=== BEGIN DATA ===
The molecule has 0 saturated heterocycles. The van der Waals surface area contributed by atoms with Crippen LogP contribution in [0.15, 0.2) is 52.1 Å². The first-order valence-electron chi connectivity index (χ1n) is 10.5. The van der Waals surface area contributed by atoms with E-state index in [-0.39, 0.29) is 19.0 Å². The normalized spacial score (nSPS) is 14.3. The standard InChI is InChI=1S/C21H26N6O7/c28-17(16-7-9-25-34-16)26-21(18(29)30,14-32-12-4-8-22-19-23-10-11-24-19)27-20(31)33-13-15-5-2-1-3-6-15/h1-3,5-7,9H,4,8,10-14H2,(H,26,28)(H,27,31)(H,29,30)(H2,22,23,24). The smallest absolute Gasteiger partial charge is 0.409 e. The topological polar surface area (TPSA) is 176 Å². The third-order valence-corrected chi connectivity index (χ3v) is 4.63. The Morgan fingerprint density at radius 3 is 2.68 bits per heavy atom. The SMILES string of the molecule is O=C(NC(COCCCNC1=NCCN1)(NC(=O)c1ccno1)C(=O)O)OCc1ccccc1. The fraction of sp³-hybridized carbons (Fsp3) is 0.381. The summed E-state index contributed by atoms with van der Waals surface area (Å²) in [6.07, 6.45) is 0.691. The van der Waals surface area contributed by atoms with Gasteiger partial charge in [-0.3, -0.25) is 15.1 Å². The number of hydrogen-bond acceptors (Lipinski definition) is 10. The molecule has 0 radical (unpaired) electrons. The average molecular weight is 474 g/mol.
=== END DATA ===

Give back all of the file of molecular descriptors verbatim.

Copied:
The molecule has 0 saturated heterocycles. The van der Waals surface area contributed by atoms with Crippen LogP contribution in [0.15, 0.2) is 52.1 Å². The first-order valence-electron chi connectivity index (χ1n) is 10.5. The van der Waals surface area contributed by atoms with E-state index in [-0.39, 0.29) is 19.0 Å². The normalized spacial score (nSPS) is 14.3. The standard InChI is InChI=1S/C21H26N6O7/c28-17(16-7-9-25-34-16)26-21(18(29)30,14-32-12-4-8-22-19-23-10-11-24-19)27-20(31)33-13-15-5-2-1-3-6-15/h1-3,5-7,9H,4,8,10-14H2,(H,26,28)(H,27,31)(H,29,30)(H2,22,23,24). The smallest absolute Gasteiger partial charge is 0.409 e. The topological polar surface area (TPSA) is 176 Å². The third-order valence-corrected chi connectivity index (χ3v) is 4.63. The Morgan fingerprint density at radius 3 is 2.68 bits per heavy atom. The SMILES string of the molecule is O=C(NC(COCCCNC1=NCCN1)(NC(=O)c1ccno1)C(=O)O)OCc1ccccc1. The fraction of sp³-hybridized carbons (Fsp3) is 0.381. The summed E-state index contributed by atoms with van der Waals surface area (Å²) in [6.07, 6.45) is 0.691. The van der Waals surface area contributed by atoms with Gasteiger partial charge in [-0.3, -0.25) is 15.1 Å². The number of hydrogen-bond acceptors (Lipinski definition) is 10. The molecule has 0 radical (unpaired) electrons. The average molecular weight is 474 g/mol.